Non-native watersnakes have potential to spread throughout West
Watersnakes, commonly seen in the lakes, rivers and streams of the eastern United States, are invading California waterways and may pose a threat to native and endangered species in the state, according to a University of California, Davis, study.
Southern watersnakes commonly eat mole salamanders, a group that includes two endangered species in California. A UC Davis study finds that the non-native snakes are invading California waters, posing a threat to native fish, amphibians and reptiles.
Credit: J.D. Willson/University of Arkansas
While scientists do not know exactly how many watersnakes are in California, roughly 300 individuals of two different species –the common watersnake and the southern watersnake -- have been found in the Sacramento area (Roseville and Folsom), and at least 150 were seen in Long Beach. Researchers suspect the nonvenomous snakes most likely were introduced by people "setting free" their pet snakes.
"The issue is not yet out of control," said lead author Jonathan Rose, a doctoral candidate in the UC Davis Graduate Group in Ecology. "However, we recommend that action be taken now to control emergent populations of these non-native snakes while they remain somewhat restricted in California. Waiting until they become entrenched could cost more ecologically and economically."
The study, published today in the journal PLOS ONE, identified areas that would be climatically suitable for the watersnakes should their populations continue to increase. It found that potential distributions of watersnakes overlap with the giant gartersnake and the California tiger salamander -- both on the federal list of threatened species -- as well as the foothill yellow-legged frog, an amphibian of conservation concern. These native species can become prey or a competing species for the invasive watersnakes.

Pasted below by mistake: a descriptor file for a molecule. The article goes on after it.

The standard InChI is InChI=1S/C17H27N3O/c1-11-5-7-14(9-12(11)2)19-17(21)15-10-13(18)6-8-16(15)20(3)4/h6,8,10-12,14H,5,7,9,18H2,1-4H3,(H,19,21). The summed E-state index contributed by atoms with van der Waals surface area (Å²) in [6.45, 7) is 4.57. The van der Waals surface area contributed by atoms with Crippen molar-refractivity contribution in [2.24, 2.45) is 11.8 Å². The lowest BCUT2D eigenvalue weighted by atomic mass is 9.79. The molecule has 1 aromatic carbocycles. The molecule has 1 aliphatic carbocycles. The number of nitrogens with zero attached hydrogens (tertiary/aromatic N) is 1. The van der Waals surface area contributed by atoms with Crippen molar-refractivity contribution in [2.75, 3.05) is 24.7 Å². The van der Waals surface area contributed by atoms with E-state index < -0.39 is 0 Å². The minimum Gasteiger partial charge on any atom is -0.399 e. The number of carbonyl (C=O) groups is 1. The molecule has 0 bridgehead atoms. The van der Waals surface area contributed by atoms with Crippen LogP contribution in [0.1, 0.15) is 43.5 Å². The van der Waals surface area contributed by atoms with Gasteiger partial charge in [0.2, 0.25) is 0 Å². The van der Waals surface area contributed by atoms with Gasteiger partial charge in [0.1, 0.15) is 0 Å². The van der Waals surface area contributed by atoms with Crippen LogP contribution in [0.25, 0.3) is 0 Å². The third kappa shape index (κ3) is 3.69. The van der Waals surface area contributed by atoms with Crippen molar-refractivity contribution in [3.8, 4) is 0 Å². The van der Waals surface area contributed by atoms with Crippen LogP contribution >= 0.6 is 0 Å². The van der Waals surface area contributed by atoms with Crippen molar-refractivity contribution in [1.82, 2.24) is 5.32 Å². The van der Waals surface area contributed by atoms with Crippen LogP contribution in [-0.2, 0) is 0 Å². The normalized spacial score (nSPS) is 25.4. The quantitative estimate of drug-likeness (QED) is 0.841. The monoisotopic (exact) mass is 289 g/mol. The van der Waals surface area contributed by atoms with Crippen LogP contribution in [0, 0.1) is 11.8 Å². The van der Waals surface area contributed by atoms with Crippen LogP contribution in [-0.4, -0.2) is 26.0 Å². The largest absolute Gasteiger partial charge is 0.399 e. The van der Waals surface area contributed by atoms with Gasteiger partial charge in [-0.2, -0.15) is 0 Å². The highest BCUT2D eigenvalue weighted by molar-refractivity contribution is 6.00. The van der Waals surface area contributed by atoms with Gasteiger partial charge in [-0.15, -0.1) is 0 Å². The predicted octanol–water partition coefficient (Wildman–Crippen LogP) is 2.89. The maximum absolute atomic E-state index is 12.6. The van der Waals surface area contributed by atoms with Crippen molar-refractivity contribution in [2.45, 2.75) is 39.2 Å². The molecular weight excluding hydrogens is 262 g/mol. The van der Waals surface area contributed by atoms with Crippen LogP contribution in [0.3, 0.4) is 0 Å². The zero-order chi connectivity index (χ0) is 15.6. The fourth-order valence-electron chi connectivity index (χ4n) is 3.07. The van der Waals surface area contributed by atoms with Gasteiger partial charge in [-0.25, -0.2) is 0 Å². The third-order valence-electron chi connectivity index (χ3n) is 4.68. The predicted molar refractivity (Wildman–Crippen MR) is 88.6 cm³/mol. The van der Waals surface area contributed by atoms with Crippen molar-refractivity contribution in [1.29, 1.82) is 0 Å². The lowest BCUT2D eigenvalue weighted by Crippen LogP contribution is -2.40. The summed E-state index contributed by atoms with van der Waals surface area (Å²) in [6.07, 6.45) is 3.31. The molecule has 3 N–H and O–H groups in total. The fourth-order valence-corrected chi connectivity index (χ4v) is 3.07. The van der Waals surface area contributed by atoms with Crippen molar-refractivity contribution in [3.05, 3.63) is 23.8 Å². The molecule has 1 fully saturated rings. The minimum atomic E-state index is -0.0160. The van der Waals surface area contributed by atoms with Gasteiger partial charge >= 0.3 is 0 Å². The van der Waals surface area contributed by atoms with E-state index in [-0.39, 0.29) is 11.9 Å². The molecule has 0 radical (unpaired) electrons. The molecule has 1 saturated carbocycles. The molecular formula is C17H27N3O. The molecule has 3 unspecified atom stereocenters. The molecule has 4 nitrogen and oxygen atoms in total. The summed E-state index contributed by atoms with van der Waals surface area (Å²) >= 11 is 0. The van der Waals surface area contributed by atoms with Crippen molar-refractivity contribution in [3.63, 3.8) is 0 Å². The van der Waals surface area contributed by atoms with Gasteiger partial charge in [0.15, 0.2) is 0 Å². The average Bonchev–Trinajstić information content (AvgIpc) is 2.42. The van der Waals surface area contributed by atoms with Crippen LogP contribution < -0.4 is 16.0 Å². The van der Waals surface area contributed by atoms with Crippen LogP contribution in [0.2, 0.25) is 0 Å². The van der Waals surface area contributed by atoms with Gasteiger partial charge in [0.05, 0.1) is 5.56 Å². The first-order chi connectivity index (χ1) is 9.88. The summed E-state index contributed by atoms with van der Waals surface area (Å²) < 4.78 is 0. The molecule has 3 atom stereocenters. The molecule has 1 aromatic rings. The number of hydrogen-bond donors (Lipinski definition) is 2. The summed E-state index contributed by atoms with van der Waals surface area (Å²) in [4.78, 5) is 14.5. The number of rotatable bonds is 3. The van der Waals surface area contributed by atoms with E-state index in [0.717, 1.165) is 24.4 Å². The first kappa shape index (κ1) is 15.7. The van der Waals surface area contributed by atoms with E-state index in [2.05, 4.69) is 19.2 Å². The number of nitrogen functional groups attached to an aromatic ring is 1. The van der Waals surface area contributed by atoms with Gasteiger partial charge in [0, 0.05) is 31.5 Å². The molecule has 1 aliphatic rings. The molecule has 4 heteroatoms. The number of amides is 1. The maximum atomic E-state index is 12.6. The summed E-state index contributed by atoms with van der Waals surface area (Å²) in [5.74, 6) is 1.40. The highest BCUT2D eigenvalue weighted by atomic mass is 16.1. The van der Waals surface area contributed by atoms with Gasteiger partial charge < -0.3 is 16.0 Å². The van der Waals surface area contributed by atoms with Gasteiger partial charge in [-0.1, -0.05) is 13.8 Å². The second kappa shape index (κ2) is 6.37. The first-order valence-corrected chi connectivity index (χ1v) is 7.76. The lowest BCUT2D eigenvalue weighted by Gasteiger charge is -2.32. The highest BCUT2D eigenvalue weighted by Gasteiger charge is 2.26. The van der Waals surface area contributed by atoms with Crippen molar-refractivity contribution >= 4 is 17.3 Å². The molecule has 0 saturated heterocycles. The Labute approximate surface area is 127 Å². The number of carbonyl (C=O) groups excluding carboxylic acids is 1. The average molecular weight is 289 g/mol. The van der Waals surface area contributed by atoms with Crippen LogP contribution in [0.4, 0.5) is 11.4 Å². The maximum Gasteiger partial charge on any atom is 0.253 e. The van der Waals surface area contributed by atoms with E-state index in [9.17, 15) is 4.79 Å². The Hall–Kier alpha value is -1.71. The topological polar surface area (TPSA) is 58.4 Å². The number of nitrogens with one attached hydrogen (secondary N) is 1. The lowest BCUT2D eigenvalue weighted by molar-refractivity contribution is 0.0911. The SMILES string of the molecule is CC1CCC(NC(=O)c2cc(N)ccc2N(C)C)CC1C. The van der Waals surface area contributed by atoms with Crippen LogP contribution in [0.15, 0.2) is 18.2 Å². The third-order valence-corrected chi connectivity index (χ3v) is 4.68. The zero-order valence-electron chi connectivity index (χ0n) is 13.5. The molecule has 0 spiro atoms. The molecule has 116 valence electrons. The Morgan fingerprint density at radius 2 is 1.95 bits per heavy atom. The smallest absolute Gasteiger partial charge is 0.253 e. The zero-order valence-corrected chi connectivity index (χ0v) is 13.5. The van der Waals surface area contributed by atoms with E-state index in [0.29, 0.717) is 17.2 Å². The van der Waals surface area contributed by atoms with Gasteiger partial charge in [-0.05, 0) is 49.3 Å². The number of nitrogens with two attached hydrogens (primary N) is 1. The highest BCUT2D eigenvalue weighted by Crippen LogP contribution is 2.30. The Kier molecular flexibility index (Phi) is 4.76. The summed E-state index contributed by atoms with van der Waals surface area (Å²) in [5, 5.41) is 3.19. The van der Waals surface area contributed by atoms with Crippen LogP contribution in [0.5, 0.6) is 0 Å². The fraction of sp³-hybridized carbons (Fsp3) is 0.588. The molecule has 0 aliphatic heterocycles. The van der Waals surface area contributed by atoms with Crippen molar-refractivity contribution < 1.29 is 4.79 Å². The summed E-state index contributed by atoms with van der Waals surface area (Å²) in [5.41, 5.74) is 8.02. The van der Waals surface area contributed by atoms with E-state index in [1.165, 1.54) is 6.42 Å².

The common watersnake not only has the potential to spread through Central California, but also farther north to Oregon's Willamette Valley and to central Washington. The southern watersnake has a more restricted climatic niche but may spread through the Central Valley, where native fish and amphibians have already suffered significant declines. The two watersnake species also frequently interbreed, which could increase their invasiveness by producing hybrid genotypes able to tolerate a broader range of climates.
"Watersnakes are not picky eaters," said co-author Brian Todd, a conservation biologist in the UC Davis Department of Wildlife, Fish and Conservation Biology. "With their predatory nature and generalist diets, our already imperiled native fish, amphibians and reptiles have much to lose should introduced watersnakes become more widespread."
Nearly half of California's amphibians are considered Species of Special Concern or are listed under the state or federal Endangered Species Act, and more than 80 percent of the state's inland fishes are of conservation concern.
Sightings of introduced watersnakes can be reported to firstname.lastname@example.org.
Read the full study at http://bit.ly/1lTT0lg.
Jonathan Rose | Eurek Alert!
Machine learning helps predict worldwide plant-conservation priorities
04.12.2018 | Ohio State University
From the Arctic to the tropics: researchers present a unique database on Earth’s vegetation
20.11.2018 | Martin-Luther-Universität Halle-Wittenberg
What if, instead of turning up the thermostat, you could warm up with high-tech, flexible patches sewn into your clothes - while significantly reducing your...
A widely used diabetes medication combined with an antihypertensive drug specifically inhibits tumor growth – this was discovered by researchers from the University of Basel’s Biozentrum two years ago. In a follow-up study, recently published in “Cell Reports”, the scientists report that this drug cocktail induces cancer cell death by switching off their energy supply.
The widely used anti-diabetes drug metformin not only reduces blood sugar but also has an anti-cancer effect. However, the metformin dose commonly used in the...
A research team from the University of Zurich has developed a new drone that can retract its propeller arms in flight and make itself small to fit through narrow gaps and holes. This is particularly useful when searching for victims of natural disasters.
Inspecting a damaged building after an earthquake or during a fire is exactly the kind of job that human rescuers would like drones to do for them. A flying...
Over the last decade, there has been much excitement about the discovery, recognised by the Nobel Prize in Physics only two years ago, that there are two types...
What if a sensor sensing a thing could be part of the thing itself? Rice University engineers believe they have a two-dimensional solution to do just that.
Rice engineers led by materials scientists Pulickel Ajayan and Jun Lou have developed a method to make atom-flat sensors that seamlessly integrate with devices...
12.12.2018 | Event News
10.12.2018 | Event News
06.12.2018 | Event News
13.12.2018 | Life Sciences
13.12.2018 | Physics and Astronomy
13.12.2018 | Earth Sciences